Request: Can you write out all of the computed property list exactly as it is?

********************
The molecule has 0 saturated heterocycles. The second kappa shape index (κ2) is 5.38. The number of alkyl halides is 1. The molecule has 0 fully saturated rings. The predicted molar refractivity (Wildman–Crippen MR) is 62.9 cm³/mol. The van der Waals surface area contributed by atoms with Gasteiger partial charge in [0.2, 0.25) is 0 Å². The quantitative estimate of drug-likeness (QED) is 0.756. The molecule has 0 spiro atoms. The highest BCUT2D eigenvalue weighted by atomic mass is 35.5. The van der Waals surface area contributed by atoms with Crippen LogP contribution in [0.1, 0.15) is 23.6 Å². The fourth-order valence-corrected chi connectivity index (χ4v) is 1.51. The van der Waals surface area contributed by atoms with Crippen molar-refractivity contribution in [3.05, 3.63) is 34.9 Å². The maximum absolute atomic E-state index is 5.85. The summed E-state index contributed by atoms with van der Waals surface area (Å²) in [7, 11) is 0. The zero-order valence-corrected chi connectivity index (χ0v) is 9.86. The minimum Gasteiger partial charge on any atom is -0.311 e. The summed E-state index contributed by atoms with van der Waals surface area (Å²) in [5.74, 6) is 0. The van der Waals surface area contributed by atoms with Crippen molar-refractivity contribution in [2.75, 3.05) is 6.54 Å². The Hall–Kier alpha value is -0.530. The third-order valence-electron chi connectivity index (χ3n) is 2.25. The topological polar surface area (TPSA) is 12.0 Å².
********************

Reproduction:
The molecule has 0 saturated heterocycles. The second kappa shape index (κ2) is 5.38. The number of alkyl halides is 1. The molecule has 0 fully saturated rings. The predicted molar refractivity (Wildman–Crippen MR) is 62.9 cm³/mol. The van der Waals surface area contributed by atoms with Gasteiger partial charge in [0.2, 0.25) is 0 Å². The quantitative estimate of drug-likeness (QED) is 0.756. The molecule has 0 spiro atoms. The highest BCUT2D eigenvalue weighted by atomic mass is 35.5. The van der Waals surface area contributed by atoms with Crippen LogP contribution in [0.1, 0.15) is 23.6 Å². The fourth-order valence-corrected chi connectivity index (χ4v) is 1.51. The van der Waals surface area contributed by atoms with Crippen molar-refractivity contribution in [3.05, 3.63) is 34.9 Å². The maximum absolute atomic E-state index is 5.85. The summed E-state index contributed by atoms with van der Waals surface area (Å²) in [7, 11) is 0. The zero-order valence-corrected chi connectivity index (χ0v) is 9.86. The minimum Gasteiger partial charge on any atom is -0.311 e. The summed E-state index contributed by atoms with van der Waals surface area (Å²) in [5.74, 6) is 0. The van der Waals surface area contributed by atoms with Crippen molar-refractivity contribution in [2.75, 3.05) is 6.54 Å². The Hall–Kier alpha value is -0.530. The third-order valence-electron chi connectivity index (χ3n) is 2.25. The topological polar surface area (TPSA) is 12.0 Å².